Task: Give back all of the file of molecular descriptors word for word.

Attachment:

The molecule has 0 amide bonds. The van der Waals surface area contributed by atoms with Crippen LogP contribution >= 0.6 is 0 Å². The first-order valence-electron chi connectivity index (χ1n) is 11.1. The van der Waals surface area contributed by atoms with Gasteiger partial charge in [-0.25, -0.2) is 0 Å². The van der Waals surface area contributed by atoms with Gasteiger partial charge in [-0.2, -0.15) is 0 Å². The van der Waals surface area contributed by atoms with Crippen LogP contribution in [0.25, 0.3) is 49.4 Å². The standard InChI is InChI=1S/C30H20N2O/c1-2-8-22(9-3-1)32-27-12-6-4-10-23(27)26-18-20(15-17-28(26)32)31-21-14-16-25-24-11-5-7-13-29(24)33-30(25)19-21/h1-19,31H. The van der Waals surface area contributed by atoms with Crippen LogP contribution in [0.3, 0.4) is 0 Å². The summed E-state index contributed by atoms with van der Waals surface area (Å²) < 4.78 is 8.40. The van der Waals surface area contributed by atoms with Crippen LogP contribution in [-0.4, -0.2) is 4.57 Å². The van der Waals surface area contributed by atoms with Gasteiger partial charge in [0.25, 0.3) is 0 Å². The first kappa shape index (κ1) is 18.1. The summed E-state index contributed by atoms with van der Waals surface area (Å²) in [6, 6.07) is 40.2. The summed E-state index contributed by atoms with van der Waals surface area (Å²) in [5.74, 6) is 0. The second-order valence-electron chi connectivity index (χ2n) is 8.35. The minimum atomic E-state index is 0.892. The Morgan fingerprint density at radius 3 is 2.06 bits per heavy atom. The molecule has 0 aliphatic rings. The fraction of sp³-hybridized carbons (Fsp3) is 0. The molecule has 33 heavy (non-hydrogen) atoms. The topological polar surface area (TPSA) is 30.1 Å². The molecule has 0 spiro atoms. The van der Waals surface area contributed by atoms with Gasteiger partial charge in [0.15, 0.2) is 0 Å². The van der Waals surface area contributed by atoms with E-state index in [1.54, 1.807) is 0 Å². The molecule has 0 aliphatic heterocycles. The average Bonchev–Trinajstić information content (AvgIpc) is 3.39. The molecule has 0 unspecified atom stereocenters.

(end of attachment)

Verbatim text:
The molecule has 0 amide bonds. The van der Waals surface area contributed by atoms with Crippen LogP contribution >= 0.6 is 0 Å². The first-order valence-electron chi connectivity index (χ1n) is 11.1. The van der Waals surface area contributed by atoms with Gasteiger partial charge in [-0.25, -0.2) is 0 Å². The van der Waals surface area contributed by atoms with Gasteiger partial charge in [-0.2, -0.15) is 0 Å². The van der Waals surface area contributed by atoms with Crippen LogP contribution in [0.25, 0.3) is 49.4 Å². The standard InChI is InChI=1S/C30H20N2O/c1-2-8-22(9-3-1)32-27-12-6-4-10-23(27)26-18-20(15-17-28(26)32)31-21-14-16-25-24-11-5-7-13-29(24)33-30(25)19-21/h1-19,31H. The van der Waals surface area contributed by atoms with Crippen LogP contribution in [0.3, 0.4) is 0 Å². The summed E-state index contributed by atoms with van der Waals surface area (Å²) < 4.78 is 8.40. The van der Waals surface area contributed by atoms with Crippen LogP contribution in [-0.4, -0.2) is 4.57 Å². The van der Waals surface area contributed by atoms with Gasteiger partial charge in [0.25, 0.3) is 0 Å². The first kappa shape index (κ1) is 18.1. The summed E-state index contributed by atoms with van der Waals surface area (Å²) in [6, 6.07) is 40.2. The summed E-state index contributed by atoms with van der Waals surface area (Å²) in [5.74, 6) is 0. The second-order valence-electron chi connectivity index (χ2n) is 8.35. The minimum atomic E-state index is 0.892. The Morgan fingerprint density at radius 3 is 2.06 bits per heavy atom. The molecule has 0 aliphatic rings. The fraction of sp³-hybridized carbons (Fsp3) is 0. The molecule has 33 heavy (non-hydrogen) atoms. The topological polar surface area (TPSA) is 30.1 Å². The molecule has 0 spiro atoms. The van der Waals surface area contributed by atoms with Gasteiger partial charge in [0.15, 0.2) is 0 Å². The van der Waals surface area contributed by atoms with E-state index in [1.54, 1.807) is 0 Å². The molecule has 0 aliphatic heterocycles. The average Bonchev–Trinajstić information content (AvgIpc) is 3.39. The molecule has 0 unspecified atom stereocenters.